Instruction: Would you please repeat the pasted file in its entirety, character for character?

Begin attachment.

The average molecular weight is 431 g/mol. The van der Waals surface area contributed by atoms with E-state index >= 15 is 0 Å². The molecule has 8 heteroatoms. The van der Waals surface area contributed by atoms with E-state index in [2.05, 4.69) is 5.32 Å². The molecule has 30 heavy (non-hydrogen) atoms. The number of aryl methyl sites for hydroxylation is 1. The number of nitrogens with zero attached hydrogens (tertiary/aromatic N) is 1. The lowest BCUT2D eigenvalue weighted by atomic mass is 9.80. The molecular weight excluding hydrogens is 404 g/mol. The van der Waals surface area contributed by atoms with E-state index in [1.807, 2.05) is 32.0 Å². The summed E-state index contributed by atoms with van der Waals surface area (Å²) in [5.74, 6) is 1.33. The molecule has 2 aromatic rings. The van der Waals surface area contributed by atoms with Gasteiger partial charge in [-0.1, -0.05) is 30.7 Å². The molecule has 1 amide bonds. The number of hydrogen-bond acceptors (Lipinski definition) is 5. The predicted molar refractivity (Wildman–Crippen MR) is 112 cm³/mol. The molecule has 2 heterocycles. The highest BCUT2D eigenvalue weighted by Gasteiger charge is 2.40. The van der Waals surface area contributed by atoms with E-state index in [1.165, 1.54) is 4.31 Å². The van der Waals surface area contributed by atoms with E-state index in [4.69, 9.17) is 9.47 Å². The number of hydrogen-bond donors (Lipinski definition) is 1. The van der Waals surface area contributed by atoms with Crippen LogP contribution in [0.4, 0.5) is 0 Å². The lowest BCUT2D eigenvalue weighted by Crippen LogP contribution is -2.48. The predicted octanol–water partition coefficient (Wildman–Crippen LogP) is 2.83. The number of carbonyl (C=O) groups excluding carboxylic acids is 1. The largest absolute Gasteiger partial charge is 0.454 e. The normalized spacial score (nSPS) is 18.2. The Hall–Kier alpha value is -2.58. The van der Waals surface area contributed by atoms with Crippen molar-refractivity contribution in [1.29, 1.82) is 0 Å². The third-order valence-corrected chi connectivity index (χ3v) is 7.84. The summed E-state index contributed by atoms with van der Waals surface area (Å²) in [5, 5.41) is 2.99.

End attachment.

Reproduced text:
The average molecular weight is 431 g/mol. The van der Waals surface area contributed by atoms with E-state index >= 15 is 0 Å². The molecule has 8 heteroatoms. The van der Waals surface area contributed by atoms with E-state index in [2.05, 4.69) is 5.32 Å². The molecule has 30 heavy (non-hydrogen) atoms. The number of aryl methyl sites for hydroxylation is 1. The number of nitrogens with zero attached hydrogens (tertiary/aromatic N) is 1. The lowest BCUT2D eigenvalue weighted by atomic mass is 9.80. The molecular weight excluding hydrogens is 404 g/mol. The van der Waals surface area contributed by atoms with E-state index in [1.807, 2.05) is 32.0 Å². The summed E-state index contributed by atoms with van der Waals surface area (Å²) in [5.74, 6) is 1.33. The molecule has 2 aromatic rings. The van der Waals surface area contributed by atoms with Gasteiger partial charge in [-0.1, -0.05) is 30.7 Å². The molecule has 1 amide bonds. The number of hydrogen-bond acceptors (Lipinski definition) is 5. The predicted molar refractivity (Wildman–Crippen MR) is 112 cm³/mol. The molecule has 2 heterocycles. The highest BCUT2D eigenvalue weighted by Gasteiger charge is 2.40. The van der Waals surface area contributed by atoms with E-state index in [1.165, 1.54) is 4.31 Å². The van der Waals surface area contributed by atoms with E-state index in [4.69, 9.17) is 9.47 Å². The number of hydrogen-bond donors (Lipinski definition) is 1. The van der Waals surface area contributed by atoms with Crippen LogP contribution in [0.4, 0.5) is 0 Å². The lowest BCUT2D eigenvalue weighted by Crippen LogP contribution is -2.48. The predicted octanol–water partition coefficient (Wildman–Crippen LogP) is 2.83. The number of carbonyl (C=O) groups excluding carboxylic acids is 1. The largest absolute Gasteiger partial charge is 0.454 e. The normalized spacial score (nSPS) is 18.2. The Hall–Kier alpha value is -2.58. The van der Waals surface area contributed by atoms with Crippen molar-refractivity contribution in [1.29, 1.82) is 0 Å². The third-order valence-corrected chi connectivity index (χ3v) is 7.84. The summed E-state index contributed by atoms with van der Waals surface area (Å²) in [5, 5.41) is 2.99.